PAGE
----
Western Carolina University’s Harrill Residence Hall has become the university’s second building to be LEED-certified for its comprehensive energy-efficient and environmentally friendly features.
The U.S. Green Building Council recently notified the university that the renovated nine-story co-ed residence hall had achieved LEED, or Leadership in Energy and Environmental Design, certification at the second highest possible level – gold.
Galen May, university architect, said the initial goal for the project was LEED certification at the silver level, and the ability to achieve gold at Harrill and at WCU’s Health and Human Sciences Building speaks to the university’s commitment to excellence.
“The standards within Facilities Management at WCU are high in how we expect our buildings to perform,” said May. “The energy efficiencies and subsequent savings at Harrill Residence Hall that we are seeing now are a reflection of the quality expected as well as the desire to keep student costs down.”
A 77,296-square-foot residence hall built in 1971, the building underwent a $15.5 million yearlong renovation completed in 2012 and now features modern suites of rooms for 354 students, kitchenettes and living and gathering spaces, air-conditioning and a 6,000-square-foot addition with an upscale meeting venue.
In addition, WCU worked with Architectural Design Studio and Optima Engineering to develop “green” or energy-efficient elements as part of the project. In addition to recycling the old structure, the renovation featured construction of a geothermal heating and air-conditioning system that harnesses the earth’s energy by transferring heat absorbed by the earth via geothermal wells to heat the building, heat water for showers and power the air-conditioning system. Also, exterior wall insulation and canopies to control sunlight entering the building were part of the project.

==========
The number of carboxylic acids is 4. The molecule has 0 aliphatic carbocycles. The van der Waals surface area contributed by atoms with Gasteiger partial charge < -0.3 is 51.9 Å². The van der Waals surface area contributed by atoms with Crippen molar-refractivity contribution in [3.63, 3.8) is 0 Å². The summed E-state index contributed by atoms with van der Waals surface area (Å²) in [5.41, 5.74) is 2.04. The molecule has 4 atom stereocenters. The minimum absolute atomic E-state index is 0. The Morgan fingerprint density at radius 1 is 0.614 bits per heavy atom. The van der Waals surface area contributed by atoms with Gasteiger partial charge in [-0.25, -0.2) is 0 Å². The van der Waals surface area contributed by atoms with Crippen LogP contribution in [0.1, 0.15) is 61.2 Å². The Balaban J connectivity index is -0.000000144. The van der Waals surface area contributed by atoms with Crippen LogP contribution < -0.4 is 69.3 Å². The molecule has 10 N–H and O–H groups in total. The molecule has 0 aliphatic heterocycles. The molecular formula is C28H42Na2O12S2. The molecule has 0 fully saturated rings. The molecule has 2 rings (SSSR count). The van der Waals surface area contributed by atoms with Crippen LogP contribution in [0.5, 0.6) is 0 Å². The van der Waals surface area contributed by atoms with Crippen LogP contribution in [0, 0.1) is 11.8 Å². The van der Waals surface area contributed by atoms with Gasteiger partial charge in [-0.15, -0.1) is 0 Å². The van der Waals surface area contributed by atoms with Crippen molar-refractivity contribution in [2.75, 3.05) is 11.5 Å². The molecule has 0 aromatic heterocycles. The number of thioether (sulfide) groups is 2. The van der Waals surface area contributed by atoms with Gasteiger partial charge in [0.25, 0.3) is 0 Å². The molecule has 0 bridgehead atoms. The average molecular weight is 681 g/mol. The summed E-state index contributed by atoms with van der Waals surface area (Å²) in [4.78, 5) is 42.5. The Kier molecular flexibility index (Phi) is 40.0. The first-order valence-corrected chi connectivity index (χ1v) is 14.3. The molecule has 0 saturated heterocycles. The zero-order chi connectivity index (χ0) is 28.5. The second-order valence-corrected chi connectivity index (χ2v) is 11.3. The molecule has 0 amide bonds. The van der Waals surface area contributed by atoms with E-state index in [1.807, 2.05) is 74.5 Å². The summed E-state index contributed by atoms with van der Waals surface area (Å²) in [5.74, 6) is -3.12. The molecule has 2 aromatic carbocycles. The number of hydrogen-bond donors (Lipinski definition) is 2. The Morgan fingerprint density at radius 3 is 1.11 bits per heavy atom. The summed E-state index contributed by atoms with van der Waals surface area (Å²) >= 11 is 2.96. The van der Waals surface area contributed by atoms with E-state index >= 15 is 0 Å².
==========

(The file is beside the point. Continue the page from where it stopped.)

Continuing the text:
A display panel in the lobby shares information about the building’s green features as well as real-time energy usage data, and the residence hall has features such as energy-efficient LED light fixtures, a bottle-filling water station and the ability for the heating or cooling in a room to automatically turn off when a window is opened.
May said installation of the geothermal system and the decision to renovate rather than demolish the existing structure elevated the project to the gold level. The total cost of the improvements are expected to be less than what the university will save in operational expenses over time, he said.
David King, WCU energy management specialist, said even with adding air-conditioning as part of the renovation, energy use in the building was reduced by 40 percent – from 72 kilo-British-Thermal-Units or kBTUS per square foot to 43 kBTUs per square foot – during the first year after the renovation compared to the average usage during the two prior years. Utility costs for energy and water also decreased from an average of $71,600 during the two years before the renovation to $61,629 for the most recent fiscal year.
King said with the updated building automation system, which can be accessed from any computer, staff members now have more ability to show residents how the building operates and how adjusting their thermostat can contribute to energy savings. Students are able to use the temperature controls in their rooms and can take actions such as lowering the temperature a few degrees when they leave the room or at night, he said.
“Being able to pull up the real-time energy usage information for the building when we do presentations has been a great educational tool,” King said.
For more information, contact May at firstname.lastname@example.org or 828-227-7442.